In the long river of Chinese civilization, the Mausoleum of the First Qin Emperor stands as a dormant cultural treasury, showcasing the magnificence and profoundness of China’s imperial history over millennia. As one of China’s most significant intangible cultural heritage sites, the Mausoleum of the First Qin Emperor has gained global renown for its immense scale, unique structure, and rich content among imperial tombs worldwide. This tomb serves not only as the tranquil resting place of ancient emperors but also as a luxurious and mysterious underground palace.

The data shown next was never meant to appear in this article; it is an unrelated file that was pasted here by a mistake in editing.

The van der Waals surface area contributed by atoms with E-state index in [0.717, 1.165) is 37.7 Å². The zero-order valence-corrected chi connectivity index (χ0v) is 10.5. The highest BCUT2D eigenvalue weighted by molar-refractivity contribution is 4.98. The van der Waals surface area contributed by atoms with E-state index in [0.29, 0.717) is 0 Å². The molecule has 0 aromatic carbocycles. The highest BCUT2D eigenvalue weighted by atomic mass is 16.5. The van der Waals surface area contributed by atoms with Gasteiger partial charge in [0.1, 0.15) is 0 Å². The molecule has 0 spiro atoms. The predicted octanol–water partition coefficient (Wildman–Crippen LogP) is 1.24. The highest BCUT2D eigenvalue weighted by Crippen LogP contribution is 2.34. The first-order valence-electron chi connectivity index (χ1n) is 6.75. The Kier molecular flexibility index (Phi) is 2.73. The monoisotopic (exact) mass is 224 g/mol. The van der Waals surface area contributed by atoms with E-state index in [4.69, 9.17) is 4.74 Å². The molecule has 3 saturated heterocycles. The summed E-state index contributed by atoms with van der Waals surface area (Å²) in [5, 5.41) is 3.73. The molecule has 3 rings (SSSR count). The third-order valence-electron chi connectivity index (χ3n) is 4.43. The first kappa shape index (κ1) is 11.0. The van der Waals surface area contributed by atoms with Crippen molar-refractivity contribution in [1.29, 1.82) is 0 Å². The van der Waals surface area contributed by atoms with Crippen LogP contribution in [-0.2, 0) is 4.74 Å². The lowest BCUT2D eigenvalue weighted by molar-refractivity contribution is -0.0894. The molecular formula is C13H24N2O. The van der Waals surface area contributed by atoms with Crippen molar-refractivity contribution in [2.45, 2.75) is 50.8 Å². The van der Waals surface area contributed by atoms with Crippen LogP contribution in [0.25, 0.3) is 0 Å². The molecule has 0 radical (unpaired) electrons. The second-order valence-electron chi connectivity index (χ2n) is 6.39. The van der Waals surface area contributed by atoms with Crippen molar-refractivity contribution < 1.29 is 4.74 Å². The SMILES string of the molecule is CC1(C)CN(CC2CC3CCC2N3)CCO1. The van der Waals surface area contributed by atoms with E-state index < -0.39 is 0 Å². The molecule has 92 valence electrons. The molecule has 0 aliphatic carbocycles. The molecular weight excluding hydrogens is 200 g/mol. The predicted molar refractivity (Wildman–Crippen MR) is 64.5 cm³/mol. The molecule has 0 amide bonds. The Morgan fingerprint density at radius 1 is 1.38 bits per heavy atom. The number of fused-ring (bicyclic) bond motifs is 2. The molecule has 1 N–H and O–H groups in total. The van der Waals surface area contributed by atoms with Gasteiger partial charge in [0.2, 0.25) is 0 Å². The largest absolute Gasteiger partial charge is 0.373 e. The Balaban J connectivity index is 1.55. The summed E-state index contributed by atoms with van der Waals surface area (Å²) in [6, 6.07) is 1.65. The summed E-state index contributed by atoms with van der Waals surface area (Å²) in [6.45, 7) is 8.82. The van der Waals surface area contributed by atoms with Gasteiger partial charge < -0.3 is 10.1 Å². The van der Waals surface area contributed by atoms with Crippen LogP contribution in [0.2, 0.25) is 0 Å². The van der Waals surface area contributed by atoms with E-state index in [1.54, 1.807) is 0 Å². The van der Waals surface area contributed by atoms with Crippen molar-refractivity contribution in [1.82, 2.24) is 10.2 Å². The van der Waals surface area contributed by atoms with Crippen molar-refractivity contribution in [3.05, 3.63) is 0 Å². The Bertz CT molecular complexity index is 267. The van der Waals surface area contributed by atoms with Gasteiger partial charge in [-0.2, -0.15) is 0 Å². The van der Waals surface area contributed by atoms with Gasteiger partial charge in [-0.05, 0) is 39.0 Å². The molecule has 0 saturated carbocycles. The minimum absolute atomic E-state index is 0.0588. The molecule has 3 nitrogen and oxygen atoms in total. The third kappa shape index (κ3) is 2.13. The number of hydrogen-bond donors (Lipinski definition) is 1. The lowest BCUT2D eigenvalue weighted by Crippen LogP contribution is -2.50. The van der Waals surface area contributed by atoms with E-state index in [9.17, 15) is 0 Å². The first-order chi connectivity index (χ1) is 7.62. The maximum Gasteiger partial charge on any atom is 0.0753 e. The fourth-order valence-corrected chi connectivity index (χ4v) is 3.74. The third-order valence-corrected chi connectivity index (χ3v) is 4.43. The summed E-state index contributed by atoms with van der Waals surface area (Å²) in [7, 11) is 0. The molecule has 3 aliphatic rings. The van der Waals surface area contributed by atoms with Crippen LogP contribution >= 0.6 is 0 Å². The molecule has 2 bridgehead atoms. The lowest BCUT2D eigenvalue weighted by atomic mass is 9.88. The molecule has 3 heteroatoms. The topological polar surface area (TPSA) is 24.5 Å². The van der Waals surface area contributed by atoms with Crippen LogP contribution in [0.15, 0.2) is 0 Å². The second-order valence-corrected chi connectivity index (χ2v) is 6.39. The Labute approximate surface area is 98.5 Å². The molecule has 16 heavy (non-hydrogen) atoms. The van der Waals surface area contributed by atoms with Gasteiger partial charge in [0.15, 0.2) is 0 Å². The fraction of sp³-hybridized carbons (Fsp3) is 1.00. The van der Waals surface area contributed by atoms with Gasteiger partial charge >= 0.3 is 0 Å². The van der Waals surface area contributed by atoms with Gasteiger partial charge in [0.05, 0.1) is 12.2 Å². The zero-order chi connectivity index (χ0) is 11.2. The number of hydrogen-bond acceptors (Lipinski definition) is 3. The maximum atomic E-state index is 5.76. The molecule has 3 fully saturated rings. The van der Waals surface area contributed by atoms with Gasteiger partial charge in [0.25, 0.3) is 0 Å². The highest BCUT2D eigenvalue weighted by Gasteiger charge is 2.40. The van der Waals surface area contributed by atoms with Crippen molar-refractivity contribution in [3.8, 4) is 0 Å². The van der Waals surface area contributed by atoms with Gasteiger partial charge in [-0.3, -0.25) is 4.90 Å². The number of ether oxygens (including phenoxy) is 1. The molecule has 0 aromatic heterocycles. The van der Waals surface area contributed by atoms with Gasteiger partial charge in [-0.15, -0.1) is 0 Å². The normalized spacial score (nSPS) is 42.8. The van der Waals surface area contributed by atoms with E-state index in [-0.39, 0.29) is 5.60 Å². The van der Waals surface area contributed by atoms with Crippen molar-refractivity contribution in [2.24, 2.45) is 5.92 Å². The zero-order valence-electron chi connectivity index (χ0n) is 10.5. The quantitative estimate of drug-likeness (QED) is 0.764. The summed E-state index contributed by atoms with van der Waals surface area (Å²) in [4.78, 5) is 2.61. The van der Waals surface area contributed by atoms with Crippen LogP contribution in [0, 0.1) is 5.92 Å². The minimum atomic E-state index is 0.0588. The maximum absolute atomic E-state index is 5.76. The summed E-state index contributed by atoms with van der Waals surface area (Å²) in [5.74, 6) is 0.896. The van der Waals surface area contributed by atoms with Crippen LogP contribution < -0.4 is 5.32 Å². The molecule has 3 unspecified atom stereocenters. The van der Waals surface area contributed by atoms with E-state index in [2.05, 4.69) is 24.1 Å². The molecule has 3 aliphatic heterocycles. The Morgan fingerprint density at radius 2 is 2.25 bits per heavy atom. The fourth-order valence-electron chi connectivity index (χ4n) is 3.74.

The existence of the Mausoleum of the First Qin Emperor is not merely a historical testament; it is also a precious contribution to Chinese civilization. This ancient tomb, resembling a colossal historical epic, allows us to glimpse into the systems, culture, and art of the pre-Qin period, providing crucial clues for interpreting the trajectory of Chinese civilization. The grandeur and mystery of the Mausoleum of the First Qin Emperor represent not only the brilliance of the past but also the heritage of civilization today. It continues to pass down this historical gem, serving as a crucial window for us to understand the rich essence of Chinese civilization.